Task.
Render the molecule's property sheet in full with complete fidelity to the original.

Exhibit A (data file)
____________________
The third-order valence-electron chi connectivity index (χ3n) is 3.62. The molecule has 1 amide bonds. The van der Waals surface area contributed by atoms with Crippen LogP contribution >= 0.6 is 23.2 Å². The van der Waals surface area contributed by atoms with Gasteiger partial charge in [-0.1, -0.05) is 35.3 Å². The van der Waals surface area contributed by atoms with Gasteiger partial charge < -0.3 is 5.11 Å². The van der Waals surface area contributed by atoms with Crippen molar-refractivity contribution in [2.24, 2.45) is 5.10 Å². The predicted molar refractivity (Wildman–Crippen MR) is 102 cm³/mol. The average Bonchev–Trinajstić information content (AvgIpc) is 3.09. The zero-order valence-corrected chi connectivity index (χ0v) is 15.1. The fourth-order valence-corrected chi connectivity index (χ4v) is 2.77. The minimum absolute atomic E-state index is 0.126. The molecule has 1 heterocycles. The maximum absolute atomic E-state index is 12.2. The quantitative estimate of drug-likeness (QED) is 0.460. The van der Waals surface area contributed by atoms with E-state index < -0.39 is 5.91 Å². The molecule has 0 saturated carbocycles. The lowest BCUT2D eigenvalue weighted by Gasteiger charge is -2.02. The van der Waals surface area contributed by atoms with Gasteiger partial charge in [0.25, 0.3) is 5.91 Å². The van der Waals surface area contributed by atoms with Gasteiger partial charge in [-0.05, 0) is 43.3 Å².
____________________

The third-order valence-electron chi connectivity index (χ3n) is 3.62. The molecule has 1 amide bonds. The van der Waals surface area contributed by atoms with Crippen LogP contribution >= 0.6 is 23.2 Å². The van der Waals surface area contributed by atoms with Gasteiger partial charge in [-0.1, -0.05) is 35.3 Å². The van der Waals surface area contributed by atoms with Gasteiger partial charge < -0.3 is 5.11 Å². The van der Waals surface area contributed by atoms with Crippen molar-refractivity contribution in [2.24, 2.45) is 5.10 Å². The predicted molar refractivity (Wildman–Crippen MR) is 102 cm³/mol. The average Bonchev–Trinajstić information content (AvgIpc) is 3.09. The zero-order valence-corrected chi connectivity index (χ0v) is 15.1. The fourth-order valence-corrected chi connectivity index (χ4v) is 2.77. The minimum absolute atomic E-state index is 0.126. The molecule has 1 heterocycles. The maximum absolute atomic E-state index is 12.2. The quantitative estimate of drug-likeness (QED) is 0.460. The van der Waals surface area contributed by atoms with E-state index < -0.39 is 5.91 Å². The molecule has 0 saturated carbocycles. The lowest BCUT2D eigenvalue weighted by Gasteiger charge is -2.02. The van der Waals surface area contributed by atoms with Gasteiger partial charge in [0.25, 0.3) is 5.91 Å². The van der Waals surface area contributed by atoms with Gasteiger partial charge in [-0.05, 0) is 43.3 Å².